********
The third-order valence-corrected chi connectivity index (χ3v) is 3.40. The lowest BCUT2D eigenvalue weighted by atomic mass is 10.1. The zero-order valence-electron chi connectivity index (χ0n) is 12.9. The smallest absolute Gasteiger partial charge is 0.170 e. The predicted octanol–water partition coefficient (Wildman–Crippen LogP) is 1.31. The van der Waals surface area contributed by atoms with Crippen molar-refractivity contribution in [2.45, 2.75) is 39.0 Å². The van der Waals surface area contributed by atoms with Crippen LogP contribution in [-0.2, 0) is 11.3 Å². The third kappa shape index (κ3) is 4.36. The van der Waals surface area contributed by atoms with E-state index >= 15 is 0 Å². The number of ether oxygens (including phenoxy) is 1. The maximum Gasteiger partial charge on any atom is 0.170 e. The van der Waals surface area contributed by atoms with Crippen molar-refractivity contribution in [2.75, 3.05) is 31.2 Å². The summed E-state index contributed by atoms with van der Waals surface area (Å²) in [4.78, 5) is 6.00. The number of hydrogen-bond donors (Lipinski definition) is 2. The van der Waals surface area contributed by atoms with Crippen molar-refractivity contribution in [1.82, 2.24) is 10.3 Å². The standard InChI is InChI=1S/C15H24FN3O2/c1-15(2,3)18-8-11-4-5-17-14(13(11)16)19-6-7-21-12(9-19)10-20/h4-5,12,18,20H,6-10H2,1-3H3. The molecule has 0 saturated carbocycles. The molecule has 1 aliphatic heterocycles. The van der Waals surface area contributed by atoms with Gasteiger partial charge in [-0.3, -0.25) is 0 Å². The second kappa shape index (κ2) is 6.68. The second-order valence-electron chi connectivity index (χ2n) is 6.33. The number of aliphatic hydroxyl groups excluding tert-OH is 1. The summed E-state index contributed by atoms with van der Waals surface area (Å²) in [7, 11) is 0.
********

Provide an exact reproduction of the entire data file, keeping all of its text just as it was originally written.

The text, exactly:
The third-order valence-corrected chi connectivity index (χ3v) is 3.40. The lowest BCUT2D eigenvalue weighted by atomic mass is 10.1. The zero-order valence-electron chi connectivity index (χ0n) is 12.9. The smallest absolute Gasteiger partial charge is 0.170 e. The predicted octanol–water partition coefficient (Wildman–Crippen LogP) is 1.31. The van der Waals surface area contributed by atoms with Crippen molar-refractivity contribution in [2.45, 2.75) is 39.0 Å². The van der Waals surface area contributed by atoms with Crippen LogP contribution in [-0.2, 0) is 11.3 Å². The third kappa shape index (κ3) is 4.36. The van der Waals surface area contributed by atoms with E-state index >= 15 is 0 Å². The number of ether oxygens (including phenoxy) is 1. The maximum Gasteiger partial charge on any atom is 0.170 e. The van der Waals surface area contributed by atoms with Crippen molar-refractivity contribution in [2.75, 3.05) is 31.2 Å². The summed E-state index contributed by atoms with van der Waals surface area (Å²) in [4.78, 5) is 6.00. The number of hydrogen-bond donors (Lipinski definition) is 2. The van der Waals surface area contributed by atoms with Crippen molar-refractivity contribution in [1.82, 2.24) is 10.3 Å². The standard InChI is InChI=1S/C15H24FN3O2/c1-15(2,3)18-8-11-4-5-17-14(13(11)16)19-6-7-21-12(9-19)10-20/h4-5,12,18,20H,6-10H2,1-3H3. The molecule has 0 saturated carbocycles. The molecule has 1 aliphatic heterocycles. The van der Waals surface area contributed by atoms with Gasteiger partial charge in [-0.3, -0.25) is 0 Å². The second kappa shape index (κ2) is 6.68. The second-order valence-electron chi connectivity index (χ2n) is 6.33. The number of aliphatic hydroxyl groups excluding tert-OH is 1. The summed E-state index contributed by atoms with van der Waals surface area (Å²) in [7, 11) is 0.